Understanding conflict checks

Understanding conflict checks

What is a conflict of interest and why is it necessary?

In the context of family law, a conflict of interest might occur if the lawyer or their law firm has previously represented or currently represents the other party involved in your case. For instance, in a divorce case, a lawyer who has previously advised your spouse cannot represent you due to the potential for divided loyalties and confidential information. 

To avoid such conflicts and to maintain ethical standards, law firms conduct a conflict check before taking on any new case. This ensures that the lawyer can represent your best interests without any hindrance or compromise. It also helps to maintain the trust and integrity of the lawyer-client relationship. This is also a mandatory requirement of the Law Societies.

What information is required for a conflict check?

For a conflict check, we require the following information:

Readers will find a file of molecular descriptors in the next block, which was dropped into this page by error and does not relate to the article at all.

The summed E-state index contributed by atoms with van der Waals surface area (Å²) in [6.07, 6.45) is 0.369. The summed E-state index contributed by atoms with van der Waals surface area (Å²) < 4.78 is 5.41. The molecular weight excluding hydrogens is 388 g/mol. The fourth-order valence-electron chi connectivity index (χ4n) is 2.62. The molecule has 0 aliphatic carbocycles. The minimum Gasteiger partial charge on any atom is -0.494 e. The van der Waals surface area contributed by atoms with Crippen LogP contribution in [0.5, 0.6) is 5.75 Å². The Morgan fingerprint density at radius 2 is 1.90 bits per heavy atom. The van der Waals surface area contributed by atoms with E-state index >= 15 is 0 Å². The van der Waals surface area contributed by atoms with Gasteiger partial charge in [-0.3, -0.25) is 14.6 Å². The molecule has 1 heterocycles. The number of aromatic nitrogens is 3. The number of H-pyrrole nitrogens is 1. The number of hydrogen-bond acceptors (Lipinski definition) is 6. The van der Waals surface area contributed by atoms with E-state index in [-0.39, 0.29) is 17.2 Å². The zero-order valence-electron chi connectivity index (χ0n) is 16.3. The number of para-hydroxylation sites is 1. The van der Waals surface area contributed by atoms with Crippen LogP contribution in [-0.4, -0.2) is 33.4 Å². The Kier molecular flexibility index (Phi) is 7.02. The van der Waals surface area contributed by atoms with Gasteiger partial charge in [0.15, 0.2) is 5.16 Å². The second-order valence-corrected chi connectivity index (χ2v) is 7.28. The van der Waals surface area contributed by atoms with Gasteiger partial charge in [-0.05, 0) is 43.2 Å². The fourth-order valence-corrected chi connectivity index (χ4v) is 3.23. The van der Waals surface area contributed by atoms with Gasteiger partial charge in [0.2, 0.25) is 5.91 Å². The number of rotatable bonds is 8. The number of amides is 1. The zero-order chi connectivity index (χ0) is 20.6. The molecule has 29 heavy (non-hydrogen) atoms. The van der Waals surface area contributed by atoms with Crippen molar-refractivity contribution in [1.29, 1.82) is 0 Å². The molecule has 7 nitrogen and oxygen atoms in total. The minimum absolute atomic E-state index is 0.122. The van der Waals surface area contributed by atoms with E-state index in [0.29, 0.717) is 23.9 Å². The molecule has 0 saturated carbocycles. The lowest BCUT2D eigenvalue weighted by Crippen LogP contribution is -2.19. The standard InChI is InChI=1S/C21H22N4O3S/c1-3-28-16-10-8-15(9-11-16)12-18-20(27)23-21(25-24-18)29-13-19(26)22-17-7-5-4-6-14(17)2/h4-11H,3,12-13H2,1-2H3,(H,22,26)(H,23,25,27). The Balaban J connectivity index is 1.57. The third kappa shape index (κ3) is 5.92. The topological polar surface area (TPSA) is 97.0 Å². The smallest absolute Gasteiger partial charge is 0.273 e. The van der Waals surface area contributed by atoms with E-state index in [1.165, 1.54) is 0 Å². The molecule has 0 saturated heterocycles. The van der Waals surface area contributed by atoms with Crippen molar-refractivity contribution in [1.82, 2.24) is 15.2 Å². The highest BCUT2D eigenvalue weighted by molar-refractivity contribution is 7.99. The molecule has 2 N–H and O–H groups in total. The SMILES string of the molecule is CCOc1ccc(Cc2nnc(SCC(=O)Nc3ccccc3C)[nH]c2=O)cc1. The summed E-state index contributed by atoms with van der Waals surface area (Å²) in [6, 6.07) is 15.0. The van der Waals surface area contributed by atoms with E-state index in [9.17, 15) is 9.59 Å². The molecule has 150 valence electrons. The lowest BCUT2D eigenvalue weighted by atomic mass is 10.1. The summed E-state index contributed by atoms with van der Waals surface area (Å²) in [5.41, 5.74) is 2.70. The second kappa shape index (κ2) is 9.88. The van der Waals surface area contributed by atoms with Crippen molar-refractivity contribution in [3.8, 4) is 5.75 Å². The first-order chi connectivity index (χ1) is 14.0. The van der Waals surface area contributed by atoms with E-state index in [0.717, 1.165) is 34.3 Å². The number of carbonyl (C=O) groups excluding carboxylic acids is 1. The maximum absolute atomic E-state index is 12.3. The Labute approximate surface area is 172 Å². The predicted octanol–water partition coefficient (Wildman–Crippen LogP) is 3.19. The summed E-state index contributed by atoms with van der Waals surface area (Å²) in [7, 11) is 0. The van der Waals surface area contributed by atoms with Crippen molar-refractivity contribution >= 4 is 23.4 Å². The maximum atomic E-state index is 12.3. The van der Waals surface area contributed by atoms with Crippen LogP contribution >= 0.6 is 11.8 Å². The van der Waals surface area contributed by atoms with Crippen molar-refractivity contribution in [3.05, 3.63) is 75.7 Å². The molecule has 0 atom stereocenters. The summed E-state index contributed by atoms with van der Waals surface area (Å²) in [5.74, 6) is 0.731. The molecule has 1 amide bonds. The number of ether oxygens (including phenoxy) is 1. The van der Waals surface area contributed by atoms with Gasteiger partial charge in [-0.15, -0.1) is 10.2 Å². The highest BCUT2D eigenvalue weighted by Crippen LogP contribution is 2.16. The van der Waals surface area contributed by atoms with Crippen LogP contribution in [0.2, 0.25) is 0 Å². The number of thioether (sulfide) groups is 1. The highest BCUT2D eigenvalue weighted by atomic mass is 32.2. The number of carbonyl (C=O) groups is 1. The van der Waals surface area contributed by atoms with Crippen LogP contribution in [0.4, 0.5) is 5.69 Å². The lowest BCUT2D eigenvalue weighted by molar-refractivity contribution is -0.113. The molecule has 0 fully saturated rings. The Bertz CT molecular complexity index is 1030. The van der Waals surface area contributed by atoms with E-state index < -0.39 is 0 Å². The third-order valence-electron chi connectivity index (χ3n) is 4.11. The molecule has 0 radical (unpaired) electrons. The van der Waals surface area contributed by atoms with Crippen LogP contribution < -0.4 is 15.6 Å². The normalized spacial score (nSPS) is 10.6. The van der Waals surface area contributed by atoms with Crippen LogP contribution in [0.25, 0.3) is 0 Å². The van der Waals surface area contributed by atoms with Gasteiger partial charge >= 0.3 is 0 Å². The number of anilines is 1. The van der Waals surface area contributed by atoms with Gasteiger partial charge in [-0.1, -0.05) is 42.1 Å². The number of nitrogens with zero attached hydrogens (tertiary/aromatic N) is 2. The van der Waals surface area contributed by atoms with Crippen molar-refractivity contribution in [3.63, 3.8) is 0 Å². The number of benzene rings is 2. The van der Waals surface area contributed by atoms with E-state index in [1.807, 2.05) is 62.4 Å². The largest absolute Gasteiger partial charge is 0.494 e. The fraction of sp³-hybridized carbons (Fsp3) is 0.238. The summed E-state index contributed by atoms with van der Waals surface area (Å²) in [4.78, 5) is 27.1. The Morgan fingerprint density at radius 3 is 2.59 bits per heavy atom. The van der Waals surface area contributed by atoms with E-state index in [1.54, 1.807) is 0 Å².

• Your full name, including any aliases or former names
  • The full names of any other parties involved, including any known aliases or former names
  • The names of any previous legal representation you’ve had

What happens if there is a conflict of interest?

When scheduling your initial consultation, we will perform a conflict check to ascertain that no conflict of interest exists. If a conflict of interest is identified, a representative from our firm will promptly contact you. Regrettably, in such scenarios, we will be unable to proceed with offering you legal services related to your case and you will need to seek representation from another lawyer at another firm.

Please keep in mind that the purpose of a conflict check is to safeguard the integrity of your legal representation and to staunchly protect your interests as a client. This essential process ensures that your legal rights are appropriately defended and maintained throughout your proceedings.